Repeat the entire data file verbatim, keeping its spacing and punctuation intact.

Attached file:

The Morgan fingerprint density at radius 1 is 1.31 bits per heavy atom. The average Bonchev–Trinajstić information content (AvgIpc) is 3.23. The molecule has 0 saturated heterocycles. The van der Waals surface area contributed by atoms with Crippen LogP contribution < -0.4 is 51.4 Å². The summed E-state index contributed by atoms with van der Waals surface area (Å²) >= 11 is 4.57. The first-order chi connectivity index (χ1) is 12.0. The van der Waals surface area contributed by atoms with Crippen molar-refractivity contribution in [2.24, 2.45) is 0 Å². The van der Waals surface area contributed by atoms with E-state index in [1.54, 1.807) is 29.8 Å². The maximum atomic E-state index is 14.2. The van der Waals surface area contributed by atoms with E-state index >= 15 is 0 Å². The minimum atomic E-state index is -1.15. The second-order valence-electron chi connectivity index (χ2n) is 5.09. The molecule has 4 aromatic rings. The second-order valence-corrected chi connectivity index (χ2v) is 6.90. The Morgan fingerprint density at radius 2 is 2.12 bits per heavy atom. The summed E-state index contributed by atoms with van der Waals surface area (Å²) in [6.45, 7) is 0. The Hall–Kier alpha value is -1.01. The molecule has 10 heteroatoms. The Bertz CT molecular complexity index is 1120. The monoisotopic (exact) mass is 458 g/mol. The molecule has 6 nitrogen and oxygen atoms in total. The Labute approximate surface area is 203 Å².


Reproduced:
The Morgan fingerprint density at radius 1 is 1.31 bits per heavy atom. The average Bonchev–Trinajstić information content (AvgIpc) is 3.23. The molecule has 0 saturated heterocycles. The van der Waals surface area contributed by atoms with Crippen LogP contribution < -0.4 is 51.4 Å². The summed E-state index contributed by atoms with van der Waals surface area (Å²) >= 11 is 4.57. The first-order chi connectivity index (χ1) is 12.0. The van der Waals surface area contributed by atoms with Crippen molar-refractivity contribution in [2.24, 2.45) is 0 Å². The van der Waals surface area contributed by atoms with E-state index in [1.54, 1.807) is 29.8 Å². The maximum atomic E-state index is 14.2. The van der Waals surface area contributed by atoms with E-state index >= 15 is 0 Å². The minimum atomic E-state index is -1.15. The second-order valence-electron chi connectivity index (χ2n) is 5.09. The molecule has 4 aromatic rings. The second-order valence-corrected chi connectivity index (χ2v) is 6.90. The Morgan fingerprint density at radius 2 is 2.12 bits per heavy atom. The summed E-state index contributed by atoms with van der Waals surface area (Å²) in [6.45, 7) is 0. The Hall–Kier alpha value is -1.01. The molecule has 10 heteroatoms. The Bertz CT molecular complexity index is 1120. The monoisotopic (exact) mass is 458 g/mol. The molecule has 6 nitrogen and oxygen atoms in total. The Labute approximate surface area is 203 Å².